something that has since become typical of modern-day horror films. The movie plays upon unseen horrors to scare
1944 – ‘The Uninvited’ was a haunted house film that is known for its effective use of lighting and sound. The film
influenced future ghost movies.
The 1950’s saw innovations in technology in the cinema such as CinemaScope, Cinerama, Stereophonic sound, 3-D and
Smell-O-Vision, which were an attempt to pull people away from their TVs. After WW2, Hiroshima and Nagasaki,
people started to fear that a Nuclear war could happen so production companies played upon that by changing the
monsters/villains from mad scientists to mutant creatures that were the aftermath of a war of such nature. During this
period horror movies were downgraded to b movie status, which meant that they weren’t as importance to production
companies as other genres.
1954 – ‘Godzilla’ is a Japanese film about American nuclear weapons testing resulting in the creation of a seemingly
unstoppable, dinosaur-like beast named Godzilla. The film played on the Japanese’s fear of nuclear power due to the
recent Hiroshima and Nagasaki events, as Godzilla is considered to be a metaphor for nuclear weapons. Since its
release, Godzilla has been regarded not only as one of the best giant monster films ever made but an important
The horror genre changed a lot during the 1960’s as the idea that instead of fictional characters, humans themselves
could be monsters was explored a lot more.
1960 - Alfred Hitchcock’s ‘Psycho’ differed from other horror films as it felt realistic to the audiences, which added
another dimension of fear to it. The conventions used in this film, were very new to audiences such as the screeching
soundtrack, a knife and a shower scene, which have become iconic.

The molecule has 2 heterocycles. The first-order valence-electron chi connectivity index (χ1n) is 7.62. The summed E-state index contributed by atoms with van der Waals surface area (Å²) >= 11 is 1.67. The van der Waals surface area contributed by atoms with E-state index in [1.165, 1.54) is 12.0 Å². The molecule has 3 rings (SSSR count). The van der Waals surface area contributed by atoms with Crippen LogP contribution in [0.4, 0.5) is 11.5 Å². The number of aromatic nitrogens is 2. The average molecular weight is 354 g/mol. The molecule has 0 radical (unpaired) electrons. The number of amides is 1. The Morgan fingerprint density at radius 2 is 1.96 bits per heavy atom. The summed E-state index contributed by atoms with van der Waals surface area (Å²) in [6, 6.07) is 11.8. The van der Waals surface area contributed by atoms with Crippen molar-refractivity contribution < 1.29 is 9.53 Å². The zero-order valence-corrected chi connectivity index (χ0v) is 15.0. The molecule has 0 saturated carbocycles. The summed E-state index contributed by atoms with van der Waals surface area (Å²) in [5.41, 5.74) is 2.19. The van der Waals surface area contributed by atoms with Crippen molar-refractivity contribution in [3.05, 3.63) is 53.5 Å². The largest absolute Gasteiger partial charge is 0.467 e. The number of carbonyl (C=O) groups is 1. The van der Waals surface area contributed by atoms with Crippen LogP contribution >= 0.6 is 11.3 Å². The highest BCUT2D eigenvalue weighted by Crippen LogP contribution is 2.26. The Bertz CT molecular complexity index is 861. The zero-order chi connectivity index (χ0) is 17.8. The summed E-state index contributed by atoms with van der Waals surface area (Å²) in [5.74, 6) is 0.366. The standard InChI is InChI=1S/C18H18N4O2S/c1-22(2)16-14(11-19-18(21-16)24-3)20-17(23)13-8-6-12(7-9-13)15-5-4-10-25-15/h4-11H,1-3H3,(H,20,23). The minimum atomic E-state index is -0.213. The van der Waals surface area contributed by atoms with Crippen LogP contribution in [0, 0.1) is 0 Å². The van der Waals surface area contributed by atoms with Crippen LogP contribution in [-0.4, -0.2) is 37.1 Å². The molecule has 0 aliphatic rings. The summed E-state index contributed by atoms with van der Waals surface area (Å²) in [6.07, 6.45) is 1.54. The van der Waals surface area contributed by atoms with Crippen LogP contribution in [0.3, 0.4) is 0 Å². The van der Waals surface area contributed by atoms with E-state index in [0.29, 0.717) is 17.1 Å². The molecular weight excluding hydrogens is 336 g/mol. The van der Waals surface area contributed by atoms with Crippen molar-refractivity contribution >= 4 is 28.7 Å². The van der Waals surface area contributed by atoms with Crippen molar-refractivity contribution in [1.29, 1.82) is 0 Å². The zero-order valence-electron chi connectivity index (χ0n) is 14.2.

1963- ‘Blood Feast’ is considered one of the first ‘splatter’ film. The film relies on the gore to entertain the audience
instead of the actual plot.
1968 – The film ‘Night of the living dead’ is one of the most influential horror films of all time. It exceeded any typical
convention that had possibly been created and follows the narrative of a woman named Barbara. The film signified a
new darker direction of horror and has influenced directors and future films.
The 1970s marked a return to the big budget, respectable horror films, which dealt with contemporary societal issues
and addressing genuine psychological fears. It is argued to be one of the best decades for horror films. Horror films
during this decade took a step away from sci fi and into reality where the monster was a human instead.
1973– ‘The Exorcist’ is considered to be one of the scariest movie of all time with it’s dark and disturbing storyline of
an exorcism of a young girl. The movie’s use of lighting, camera work, sound and editing added another dimension
of fear to the movie. Until 1999 ‘The Exorcist’ was banned from video release in the UK because of how outrageous
the BFI thought it was.
1974 – The film ‘The Texas Chainsaw Massacre’ follows a group of friends who fall victim to a family of cannibals
while on their way to visit an old homestead. The character of Leatherface and minor plot details were inspired by